What Is Managerial Accounting?
Managerial accounting, also known as cost accounting, refers to the recording and analysis of financial information. This field requires proficiency in math and at least a bachelor's degree. If you're interested in becoming a managerial accountant, continue reading to learn more about the career.
Managerial accounting is the practice of accumulating, interpreting and preparing the financial data of a company. This data is presented to the company's management team, who use it to make financial decisions that are beneficial to the company. Managerial accounting, which supplies data exclusively for use by company management, is not to be confused with financial accounting, which involves providing data to shareholders, regulatory bodies and other outside parties.
Important Facts About Managerial Accounting
|On-the-Job Training||Apprenticeships available|
|Key Skills||Strong mathematical foundation, clear written and spoken communication, attention to detail, critical and analytical thinking, reading comprehension, problem solving, time management|
|Work Environment||Accounting, tax preparation, bookkeeping, and payroll services; government agencies; finance and insurance companies; manufacturing companies|
|Similar Occupations||Budget analyst, cost estimator, financial analyst, financial manager, personal financial advisor, tax examiner and collector, and revenue agents|
In addition to reporting financial information to company managers, managerial accountants often work as part of corporate executive teams in the production of new products. This may entail preparing financial plans and developing cost-effective production strategies. As a management accountant, you may also make budgeting, cost management and risk management decisions. In some cases, you might fulfill financial accounting duties, such as writing fiscal reports for creditors or investors.
You'll generally need a bachelor's degree in accounting or a related field to become a managerial accountant, although some employers prefer candidates with master's degrees. During your bachelor's program, you may do an internship to gain some work experience in accounting, as well as complete a capstone course for graduation.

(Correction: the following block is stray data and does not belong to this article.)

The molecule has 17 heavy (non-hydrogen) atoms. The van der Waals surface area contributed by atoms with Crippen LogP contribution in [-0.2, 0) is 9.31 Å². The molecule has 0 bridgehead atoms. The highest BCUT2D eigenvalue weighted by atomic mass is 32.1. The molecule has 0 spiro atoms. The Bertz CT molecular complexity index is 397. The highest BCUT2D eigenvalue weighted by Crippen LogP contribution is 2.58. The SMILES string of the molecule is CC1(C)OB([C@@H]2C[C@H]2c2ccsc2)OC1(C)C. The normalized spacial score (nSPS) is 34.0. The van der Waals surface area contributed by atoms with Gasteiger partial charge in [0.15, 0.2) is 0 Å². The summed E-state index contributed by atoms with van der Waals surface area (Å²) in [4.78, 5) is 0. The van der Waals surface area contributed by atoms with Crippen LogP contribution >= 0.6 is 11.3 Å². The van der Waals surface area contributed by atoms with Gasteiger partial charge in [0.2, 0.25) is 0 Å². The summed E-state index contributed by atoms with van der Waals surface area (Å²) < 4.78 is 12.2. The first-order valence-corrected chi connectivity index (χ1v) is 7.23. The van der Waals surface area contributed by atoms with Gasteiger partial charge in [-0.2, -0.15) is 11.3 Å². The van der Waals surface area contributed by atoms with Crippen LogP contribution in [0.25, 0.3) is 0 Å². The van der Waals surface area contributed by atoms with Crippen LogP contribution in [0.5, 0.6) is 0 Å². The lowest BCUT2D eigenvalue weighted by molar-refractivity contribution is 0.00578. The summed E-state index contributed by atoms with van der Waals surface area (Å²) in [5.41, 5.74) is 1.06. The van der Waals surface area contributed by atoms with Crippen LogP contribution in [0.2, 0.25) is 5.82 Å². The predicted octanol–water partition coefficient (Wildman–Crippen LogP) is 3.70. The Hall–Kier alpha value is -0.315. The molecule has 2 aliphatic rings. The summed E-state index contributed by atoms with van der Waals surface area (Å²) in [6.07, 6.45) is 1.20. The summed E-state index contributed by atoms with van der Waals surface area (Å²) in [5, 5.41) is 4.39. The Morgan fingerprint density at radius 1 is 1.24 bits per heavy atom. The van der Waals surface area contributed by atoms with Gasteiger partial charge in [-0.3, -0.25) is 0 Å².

An accounting bachelor's degree consists of several accounting and business courses, in addition to the general education curriculum and electives. Some of the accounting courses you might take include:
- Financial and managerial accounting principles
- Intermediate and advanced accounting
- Accounting information systems
- Cost management
- Income taxation
- Accounting ethics
- Accounting for government and not-for-profit organizations
After gaining experience in the field, you may choose to become a Certified Management Accountant (CMA). Offered by the Institute of Management Accountants, the CMA credential is available to managerial accountants with a bachelor's degree in accounting and two years of experience (www.imanet.org). Candidates must also pass a comprehensive exam and follow the organization's professional conduct code. A few of the topics covered on the exam include capital structure, financial statement analysis and risk management. After becoming certified, you'll need to meet continuing education requirements to maintain your credential.
Salary Information and Career Outlook
In May 2018, the U.S. Bureau of Labor Statistics (BLS) reported that accountants and auditors in general earned on average $78,820 per year (www.bls.gov). The middle 90% of these professionals made between $43,650 and $122,840 a year. Those employed in the management of companies and enterprises earned on average $80,020 per year.
The BLS also reported that job opportunities for accountants and auditors were expected to increase 10% from 2016-2026, which is faster than average compared to other job sectors. Primary reasons for employment growth include complex regulations, globalization and a growing overall economy. Earning a professional credential, such as the CMA, and having a master's degree might help improve your prospects.